Or perhaps a more apt title would be “Not Knowing that we Don’t Know in Medicine”. A colleague and I gave a lecture last week on EBM in the context of how do we know what to do in medicine. We pointed out that there are 4 general ways that we know what we know in medicine: authority, clinical experience, pathophysiological rationale, and systematic investigation. I serendipitously read an article late last week in a great new series in JAMA called JAMA Diagnostic Test Interpretation. I thought about all the times I used ammonia levels incorrectly and all the times my colleagues and residents used ammonia incorrectly. Why? Was I too lazy to evaluate the literature in this area? Admittedly I hadn’t but it didn’t even occur to me to do so because during my training my senior residents and attendings told me to check ammonia levels in patients who we suspected had hepatic encephalopathy as it “would help make the diagnosis”. 20 years later an epiphany has made me realize I have been doing the wrong thing for all these years. I didn’t know jack about the limitations of ammonia in chronic liver disease.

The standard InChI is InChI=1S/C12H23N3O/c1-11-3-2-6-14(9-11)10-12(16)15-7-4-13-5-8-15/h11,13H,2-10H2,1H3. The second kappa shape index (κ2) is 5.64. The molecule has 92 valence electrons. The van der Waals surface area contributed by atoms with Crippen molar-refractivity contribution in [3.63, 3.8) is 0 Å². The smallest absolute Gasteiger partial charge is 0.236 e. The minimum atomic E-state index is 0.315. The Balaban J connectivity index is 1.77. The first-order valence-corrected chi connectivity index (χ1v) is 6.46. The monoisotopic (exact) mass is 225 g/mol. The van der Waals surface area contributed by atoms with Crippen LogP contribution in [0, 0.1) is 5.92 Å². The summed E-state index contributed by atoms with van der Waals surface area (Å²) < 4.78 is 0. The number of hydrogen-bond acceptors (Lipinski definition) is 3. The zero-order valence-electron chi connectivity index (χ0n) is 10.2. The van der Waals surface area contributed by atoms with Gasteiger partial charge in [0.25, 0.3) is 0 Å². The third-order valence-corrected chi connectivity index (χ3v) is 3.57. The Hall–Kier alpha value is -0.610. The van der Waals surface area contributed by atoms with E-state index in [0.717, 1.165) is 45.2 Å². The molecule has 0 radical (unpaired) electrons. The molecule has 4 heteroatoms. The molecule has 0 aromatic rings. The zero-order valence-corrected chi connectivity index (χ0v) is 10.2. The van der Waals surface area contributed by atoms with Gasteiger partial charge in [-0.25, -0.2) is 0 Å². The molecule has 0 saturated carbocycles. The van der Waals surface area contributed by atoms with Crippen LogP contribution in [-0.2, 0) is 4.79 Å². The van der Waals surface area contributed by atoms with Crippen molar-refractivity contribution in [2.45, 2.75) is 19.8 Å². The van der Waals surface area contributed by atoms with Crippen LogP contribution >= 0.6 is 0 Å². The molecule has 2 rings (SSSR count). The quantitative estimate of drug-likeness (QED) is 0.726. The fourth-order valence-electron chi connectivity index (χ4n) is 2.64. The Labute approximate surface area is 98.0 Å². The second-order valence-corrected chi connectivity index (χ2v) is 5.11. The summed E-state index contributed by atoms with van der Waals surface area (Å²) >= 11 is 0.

Why did I trust authority? Was it because John Mellencamp sang “I fought authority and authority always wins” so I didn’t question what I was told to do? I wonder how many other things like this I do with no idea that I am doing it all wrong. Likely a fair amount. The hard part is there isn’t time to go back and review literature on everything we do. Even if I only reviewed the information in a preappraised resource like Dynamed or UpToDate I wouldn’t have enough time as I can barely find time to keep up with newer things without having to go through all the things I “KNOW” already.
I hope articles like this simple review in JAMA will help educate us all. I hope other journals follow JAMA’s lead and make distilled evidence summaries that we can quickly digest to improve the cost-effective care that we provide. I hope each of us will occasionally, maybe just once a month, question how we “KNOW” something and if we can’t give a good enough answer that we will take the time to find that answer. We likely will be surprised by how much we don’t know in medicine.